Protein expression and purification

The Escherichia coli expression and purification of native poliovirus type 3 3Dpol involved the IPTG-induced expression of untagged 3Dpol in E. coli BL21 DE3 pLysS (Novagen) for 5 h at 37°C, pelleting cells by centrifugation and washing in buffer A (50 mM Tris at pH 7.5, 1 mM DTT, 10% glycerol) before resuspension at 20 mL/L in buffer I (50 mM Tris at pH 8.0, 0.5 mM EDTA, 1 mM DTT, 0.1% NP40) and storage at −20°C for 16 h. Cells were subsequently thawed, lysed by sonication, centrifuged, and the supernatant retained as soluble fraction 1. The pellet was resuspended in buffer I supplemented with 1 M NaCl, solublized by sonication, and recentrifuged to remove debris. The supernatant was combined with soluble fraction1, diluted to a final salt concentration of 50 mM, and passed through a 1.5-mL SP-sepharose column (Pharmacia) by gravity. After four column volume washes with buffer I and four column volume washes with buffer A, bound protein was eluted using a step gradient of buffer A containing 50, 100, 200, or 500 mM NaCl. Over 60% of 3Dpol eluted in 200 mM NaCl and was at least 95% pure as determined by gel electrophoresis. The resulting protein was dialyzed against storage buffer (50 mM Tris at pH 8.0, 2 mM DTT 45 mM KCl, 20% glycerol), aliquoted and stored at −70°C. Typical yield was 0.5 mg/L.

An amino-terminal poly-histidine-tagged fusion of poliovirus type 3 (Leon) 3CDpro was generated following 3Cpro inactivation by mutagenesis of the histidine in the catalytic triad to alanine (H40A; based upon previous studies; Andino et al. 1993), cloning in pQE30 (Qiagen) and expression and purification from E. coli according to the manufacturer’s instructions. All proteins were visualized following denaturing polyacrylamide electrophoresis by Coomassie blue staining and estimated to be at least 95% pure.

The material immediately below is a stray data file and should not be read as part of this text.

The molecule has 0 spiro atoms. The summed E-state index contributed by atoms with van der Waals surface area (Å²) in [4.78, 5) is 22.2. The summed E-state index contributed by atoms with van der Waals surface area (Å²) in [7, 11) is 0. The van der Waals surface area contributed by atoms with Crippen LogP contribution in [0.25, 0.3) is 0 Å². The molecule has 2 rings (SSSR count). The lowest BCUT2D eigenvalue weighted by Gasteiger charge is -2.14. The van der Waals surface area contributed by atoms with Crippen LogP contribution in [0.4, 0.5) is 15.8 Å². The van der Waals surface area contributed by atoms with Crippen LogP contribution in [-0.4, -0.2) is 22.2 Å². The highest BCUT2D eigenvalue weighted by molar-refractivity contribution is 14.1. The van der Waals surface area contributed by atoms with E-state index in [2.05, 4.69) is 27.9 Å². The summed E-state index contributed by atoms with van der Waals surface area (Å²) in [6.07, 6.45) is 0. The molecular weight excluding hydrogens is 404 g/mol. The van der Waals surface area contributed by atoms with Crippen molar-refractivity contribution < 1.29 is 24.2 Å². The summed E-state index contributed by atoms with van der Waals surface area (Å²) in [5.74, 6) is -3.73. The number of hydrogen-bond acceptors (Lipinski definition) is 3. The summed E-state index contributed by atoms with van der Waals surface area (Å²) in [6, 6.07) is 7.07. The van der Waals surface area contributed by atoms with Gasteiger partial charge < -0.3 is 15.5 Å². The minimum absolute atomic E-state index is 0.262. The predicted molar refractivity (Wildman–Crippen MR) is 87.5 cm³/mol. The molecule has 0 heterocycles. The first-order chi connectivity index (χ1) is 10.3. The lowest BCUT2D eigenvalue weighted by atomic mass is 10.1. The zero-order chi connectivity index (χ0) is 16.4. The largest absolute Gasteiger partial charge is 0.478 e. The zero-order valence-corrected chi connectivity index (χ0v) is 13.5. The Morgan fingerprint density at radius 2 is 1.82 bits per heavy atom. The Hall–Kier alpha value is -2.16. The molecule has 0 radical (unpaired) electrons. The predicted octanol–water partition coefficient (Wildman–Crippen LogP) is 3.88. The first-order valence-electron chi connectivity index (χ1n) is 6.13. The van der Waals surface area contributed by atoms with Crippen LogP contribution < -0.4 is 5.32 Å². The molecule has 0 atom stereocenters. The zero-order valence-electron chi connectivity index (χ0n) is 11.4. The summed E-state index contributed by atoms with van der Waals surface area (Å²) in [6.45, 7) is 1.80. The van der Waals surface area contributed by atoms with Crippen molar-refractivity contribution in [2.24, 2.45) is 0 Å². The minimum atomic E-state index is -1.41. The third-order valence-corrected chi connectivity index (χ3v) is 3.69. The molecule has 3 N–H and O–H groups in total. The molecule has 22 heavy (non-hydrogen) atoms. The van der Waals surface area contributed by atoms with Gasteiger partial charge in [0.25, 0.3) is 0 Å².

Electrophoretic mobility shift assays

RNA–protein interactions were analyszd by electrophoretic mobility shift assays (EMSA) (described previously in Mellits et al. 1998). γP32-ATP-labeled transcripts were generated and purified as described above. HeLa S10 extracts (prepared according to Barton et al. 1995) were titrated into reactions to leave ∼60% free probe. All reactions contained 5 or 10 μg of tRNA (Brewers yeast, Sigma) and were visualized following electrophoresis in 10% native polyacrylamide gels using a Bio-Rad phosphorimager.

Uridylylation reactions

Reactions were carried out essentially as described (Paul et al. 1998) with the replacement of magnesium acetate with 3.5 mM manganese chloride as this was shown to increase the activity of poliovirus type 3 3Dpol (I.G. Goodfellow and D.J. Evans, unpubl.). Short RNA templates for the uridylylation reaction were synthesized using the Ambion MegaShortScript kit as described above and purified by denaturing polyacrylamide gel electrophoresis. 32P-UTP-radiolabeled uridylylation reaction products were separated by 10% tricine gel electrophoresis, fixed, and visualized and quantified by phosphorimaging.


This work was supported by awards to D.J.E. from the Biotechnology and Biological Sciences Research Council (Project Grant #17/G11681) and the Medical Research Council (Programme Grant #G9901250). The authors thank Peter Simmonds for interesting discussions on CRE evolution.

The publication costs of this article were defrayed in part by payment of page charges. This article must therefore be hereby marked ‘‘advertisement’’ in accordance with 18 USC section 1734 solely to indicate this fact.



1The nomenclature used to define bases within the CRE is in the form of native nucleotide, position, substituted nucleotide, with all numbering starting at the base of the CRE, which corresponds to nucleotide 4435 of the genomic sequence of poliovirus type 3 (P3/Leon/37), GenBank accession no. K01392.

2Standard naming conventions: A pT7/prefix indicates a plasmid with a T7 promoter containing the virus or subgenomic replicon cDNA, pT7/Rep3 was derived from pT7/FLC (Barclay et al. 1998), a ‘‘full-length (infectious) clone’’ of poliovirus type 3 Leon. The resulting replicon or virus generated following transfection are designated Rep3 or FLC, respectively.